Here is a list of questions we will be asking our stars of the show:
– please state your name and what you do
– where are each of you from
– where and when did you meet
– how did ‘Bootie” begin
– what was your first mashup
– what is your favorite mashup
– what is mashup music
– what is the difference between a mashup and a remix
– how often do you travel for ‘Bootie’
– when did you realize this club night became a success
– what is the craziest or best experience you have ever had at an event
– you work so hard, do you party hard as well
– what awards have you received
– what vibe does ‘Bootie’ have, is it different from what you WANT it to have
– what do the artists think of you mashing their music
– have you ever received praise from an artist
– have you ever received backlash from an artist
– what is the best part about your job
– are you like this all the time, or is there a normal life after the party’s over
– what is next for ‘Bootie’
– what is next for A+D?
We wanted this documentary to speak to any and all who love to dance, or love music in general. So our approach in making this film was to keep the music flowing throughout, and to keep it fun. That was our main goal. Originally, we were concerned, because we had heard all term that a good documentary needs some kind of conflict, which our story did not have. In the end, though, we decided as a group that the vibe our documentary gave was perfect. The group also agreed that we wanted to paint our stars, A+D, in the truest, most honest light. We edited the film to get their absolute best pieces, and then we went from there. As a group, we approached the work in a break-down method. The four of us rarely worked all together in the post production process. What worked for us was meeting and discussing who was willing to do what, and when. Then we would take lab time to look over the changes and tweak whatever needed adjustments. Overall, each of us turned out happy with the finished product.
I found quite a few websites dedicated to teaching people how to make their own mashups. The problem with most of the websites was that they simply TOLD you what to do, rather than TEACH you. This website attempted to TEACH, which I appreciated. However, I believe that a large part of making a successful mashup is pure-born talent. Some have that gift, some simply don’t. But it doesnt hurt to try!
Please visit the website below if you’re interested in giving it a try!
I found a really cool video from Bootie SF, where the DJ that night put as many songs as he could together to create a mash-up, LIVE! It’s still mind-blowing how these DJ’s can create awesome songs so quickly! Watch to see how many songs he uses to create this mash-up!
I just read an article about a popular mash-up DJ named Girl Talk.
Photo Credits to blastro.com
He claims that he is NOT a DJ, because he doesn’t play other people’s music…technically. He recreates completely new songs using pre-recorded music. I guess that’s up for debate. I would consider him a digital DJ. He mixes, that’s what DJ’s do. I do, however, understand him preferring the term, “artist”, because he does great work, and in a sense, he’s right, he doesn’t simply play other peoples music. But he doesn’t sing..or play any traditional instruments (at least not on his tracks). I think he falls somewhere in between.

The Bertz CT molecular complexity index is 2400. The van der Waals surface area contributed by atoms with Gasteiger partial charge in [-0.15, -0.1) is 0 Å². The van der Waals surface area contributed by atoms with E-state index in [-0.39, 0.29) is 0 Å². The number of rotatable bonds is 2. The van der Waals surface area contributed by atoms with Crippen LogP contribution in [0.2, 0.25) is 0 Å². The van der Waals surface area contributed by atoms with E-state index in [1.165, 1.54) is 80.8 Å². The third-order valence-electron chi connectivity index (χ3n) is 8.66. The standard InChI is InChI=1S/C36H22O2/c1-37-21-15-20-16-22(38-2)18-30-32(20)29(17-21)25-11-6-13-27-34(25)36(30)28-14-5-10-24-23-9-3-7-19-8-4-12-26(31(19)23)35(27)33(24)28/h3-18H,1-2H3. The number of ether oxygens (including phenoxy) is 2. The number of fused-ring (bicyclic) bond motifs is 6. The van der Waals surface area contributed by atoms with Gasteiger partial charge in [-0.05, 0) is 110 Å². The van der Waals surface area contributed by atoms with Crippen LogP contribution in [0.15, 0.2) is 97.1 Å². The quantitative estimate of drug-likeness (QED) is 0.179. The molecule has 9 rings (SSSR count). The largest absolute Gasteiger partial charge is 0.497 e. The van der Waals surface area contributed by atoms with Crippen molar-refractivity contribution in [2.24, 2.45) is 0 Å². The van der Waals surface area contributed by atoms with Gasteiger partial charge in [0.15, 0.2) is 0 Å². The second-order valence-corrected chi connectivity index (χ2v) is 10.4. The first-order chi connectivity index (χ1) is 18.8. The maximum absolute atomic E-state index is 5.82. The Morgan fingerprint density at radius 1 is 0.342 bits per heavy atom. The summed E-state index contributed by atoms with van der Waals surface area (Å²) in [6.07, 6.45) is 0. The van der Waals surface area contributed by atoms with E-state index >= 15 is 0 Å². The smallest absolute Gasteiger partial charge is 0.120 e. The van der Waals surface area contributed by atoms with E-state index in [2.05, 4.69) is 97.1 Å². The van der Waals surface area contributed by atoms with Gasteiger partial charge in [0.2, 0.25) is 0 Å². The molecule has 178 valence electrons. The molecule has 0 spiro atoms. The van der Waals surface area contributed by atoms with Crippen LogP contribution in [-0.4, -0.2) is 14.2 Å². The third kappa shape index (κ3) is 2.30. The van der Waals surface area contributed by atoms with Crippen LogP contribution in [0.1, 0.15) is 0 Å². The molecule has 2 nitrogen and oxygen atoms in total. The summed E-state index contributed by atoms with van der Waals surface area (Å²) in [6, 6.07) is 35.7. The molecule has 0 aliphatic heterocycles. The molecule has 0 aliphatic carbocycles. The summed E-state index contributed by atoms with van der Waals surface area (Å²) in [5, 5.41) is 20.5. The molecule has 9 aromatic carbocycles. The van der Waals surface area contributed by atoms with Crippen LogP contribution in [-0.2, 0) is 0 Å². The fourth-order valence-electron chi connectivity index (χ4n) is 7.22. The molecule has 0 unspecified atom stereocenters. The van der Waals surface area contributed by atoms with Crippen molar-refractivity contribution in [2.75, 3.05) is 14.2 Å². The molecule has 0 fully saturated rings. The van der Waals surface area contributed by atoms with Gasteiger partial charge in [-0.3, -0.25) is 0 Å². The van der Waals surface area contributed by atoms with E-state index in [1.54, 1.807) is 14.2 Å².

The article was interesting, and I found his explanation for naming his “band” Girl Talk. Here’s an excerpt:
“I picked the most flamboyant, over the top name so people would feel like ‘this name or band is completely inappropriate’ for the contemporaries I was playing with at that time. What can I call this to make this sound like a ten year old girl’s band?”
I also found it EXTREMELY interesting that he uses a PC on stage! Through this article, I perceived this DJ Artist as a very down to earth person who is quite confident in his strangeness. I must say, he is really talented and his music is so catchy! If you’re interested in learning more about Girl Talk, read the full article by visiting the website below:
I found an article from back in 2009, touching on the issues that the music industry professionals have with underground artists and DJ’s using copyrighted music to create a new song. The article brings up a few good points on some of the reasons why, eventually thanks to technology, copyright laws will be minuscule, just a small barrier between mash-ups and the public.
Here’s an excerpt from the article:
“In the digital age, copying and spreading music is a much easier task. Every time a music file is downloaded illegally, a new copy of it is made which can be shared in turn. “Basically, the music industry is slipping towards anarchy, and the record companies are trying to keep control of their revenue streams,” said Professor Sam Howard-Spink, professor of music copyright law at Steinhart School of Media, Culture, and Communications at New York University.”
The most interesting thing that I learned form the article was that it seems like the actual artists writing and/or singing these songs…the people who made the song popular in the first place…don’t seem to care one bit if their music is being recreated. In fact, some artists love and embrace it!